industry rhetoric

Sat, 2011-09-10 07:15Carol Linnitt
Carol Linnitt's picture

More Than a War of Words: Gas Industry Plays Fracking Victim

Evoking an emotional response in one’s audience is a rhetorical means of persuasion well documented since Aristotle. But like Aristotle writes in his Rhetoric, if the reliable character of the speaker isn’t enough to convince a crowd, an emotional appeal might be the next best route to getting what you want – a strategy that is evidently well suited to a powerful but untrustworthy voice, like that of the gas industry.

The oil and gas industry's chief spokespeople have become rhetorical masters, the veritable trailblazers of the devolution of public relations into spin and misinformation campaigns. They probably have a thing or two to teach Aristotle about the art of persuasion and conjuring. Take climate science for example, where the industry has conjured up a ‘climate change debate’ out of thin air, or warming air for that matter. With a few flicks of the rhetorical wand a ‘debate’ over the anthropogenic warming of the climate began, despite an overwhelming consensus on the matter from the world’s leading scientists.  

But we’ve long passed the point where we take industry at its word. We have become too skeptical to trust the ‘character of the speaker’ and the industry knows this all too well. Hence the blatant emotional play at work in so much oil and gas industry public relations. 

Most recently the gas industry has chosen to play victim in a rather surprising aspect of the fracking controversy – its language.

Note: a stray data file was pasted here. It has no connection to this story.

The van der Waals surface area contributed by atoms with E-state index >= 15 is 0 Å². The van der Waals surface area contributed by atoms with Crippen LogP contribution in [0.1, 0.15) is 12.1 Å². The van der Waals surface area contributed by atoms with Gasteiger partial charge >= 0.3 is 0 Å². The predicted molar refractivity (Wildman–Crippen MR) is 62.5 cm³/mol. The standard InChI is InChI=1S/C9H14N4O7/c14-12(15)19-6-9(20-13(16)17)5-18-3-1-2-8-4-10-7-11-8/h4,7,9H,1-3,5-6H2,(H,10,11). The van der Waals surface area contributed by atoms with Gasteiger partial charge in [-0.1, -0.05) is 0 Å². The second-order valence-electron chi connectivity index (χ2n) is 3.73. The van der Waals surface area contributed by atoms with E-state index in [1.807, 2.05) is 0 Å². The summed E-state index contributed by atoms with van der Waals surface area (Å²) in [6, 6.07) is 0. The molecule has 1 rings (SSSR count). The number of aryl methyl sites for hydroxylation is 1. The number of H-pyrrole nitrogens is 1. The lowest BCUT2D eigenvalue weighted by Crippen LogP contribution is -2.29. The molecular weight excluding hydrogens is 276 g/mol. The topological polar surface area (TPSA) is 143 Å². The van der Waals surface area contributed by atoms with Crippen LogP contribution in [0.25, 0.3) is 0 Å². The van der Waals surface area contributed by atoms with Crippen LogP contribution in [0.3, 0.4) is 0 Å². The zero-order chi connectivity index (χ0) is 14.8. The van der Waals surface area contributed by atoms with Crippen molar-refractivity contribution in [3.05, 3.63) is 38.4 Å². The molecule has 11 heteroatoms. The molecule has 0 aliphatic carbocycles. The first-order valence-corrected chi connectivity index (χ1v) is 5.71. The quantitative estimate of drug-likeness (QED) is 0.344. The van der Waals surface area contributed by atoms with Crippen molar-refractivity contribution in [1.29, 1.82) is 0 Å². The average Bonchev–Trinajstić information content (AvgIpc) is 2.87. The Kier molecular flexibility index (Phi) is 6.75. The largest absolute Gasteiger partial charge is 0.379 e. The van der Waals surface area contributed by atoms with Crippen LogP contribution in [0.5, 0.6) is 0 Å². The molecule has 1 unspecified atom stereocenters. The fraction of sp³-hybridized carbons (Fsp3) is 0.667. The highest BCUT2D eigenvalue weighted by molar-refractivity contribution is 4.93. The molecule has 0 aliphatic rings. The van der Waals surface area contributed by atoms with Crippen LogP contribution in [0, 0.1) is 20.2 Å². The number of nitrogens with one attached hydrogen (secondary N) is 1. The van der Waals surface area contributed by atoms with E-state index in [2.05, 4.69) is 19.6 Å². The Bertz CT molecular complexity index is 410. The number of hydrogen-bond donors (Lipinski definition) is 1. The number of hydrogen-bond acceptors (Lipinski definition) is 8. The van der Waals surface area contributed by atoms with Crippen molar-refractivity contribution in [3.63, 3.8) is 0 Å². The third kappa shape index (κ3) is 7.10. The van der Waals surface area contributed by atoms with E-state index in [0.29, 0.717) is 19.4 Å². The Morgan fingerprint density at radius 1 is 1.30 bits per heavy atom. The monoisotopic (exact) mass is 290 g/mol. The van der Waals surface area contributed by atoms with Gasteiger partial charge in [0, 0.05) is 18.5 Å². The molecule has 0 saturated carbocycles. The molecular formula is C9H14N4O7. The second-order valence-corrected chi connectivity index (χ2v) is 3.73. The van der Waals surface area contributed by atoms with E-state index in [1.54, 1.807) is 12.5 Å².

Fri, 2011-02-25 11:55Brendan DeMelle
Brendan DeMelle's picture

Natural Gas Industry Rhetoric Versus Reality

As the recent natural gas industry attacks on the Oscar-nominated documentary Gasland demonstrate, the gas industry is mounting a powerful PR assault against journalists, academics and anyone else who speaks out against the dangers of hydraulic fracturing and other threats to public health and the environment from shale gas development. DeSmogBlog has analyzed some of the common talking points the industry and gas proponents use to try to convince the public and lawmakers that fracking is safe despite real concerns raised by residents living near gas drilling sites, whose experiences reveal a much more controversial situation.

DeSmogBlog extensively reviewed government, academic, industry and public health reports and interviewed the leading hydraulic fracturing experts who challenge the industry claims that hydraulic fracturing does not contaminate drinking water, that the industrial fracking fluids pose no human health risk, that states adequately regulate the industry and that natural gas has a lighter carbon footprint than other fossil fuels like oil and coal.

Below are ten of the most commonly repeated claims by the industry about the ‘safety’ of hydraulic fracturing and unconventional natural gas development, along with extensive evidence showing their claims are pure rhetoric, and not reality.

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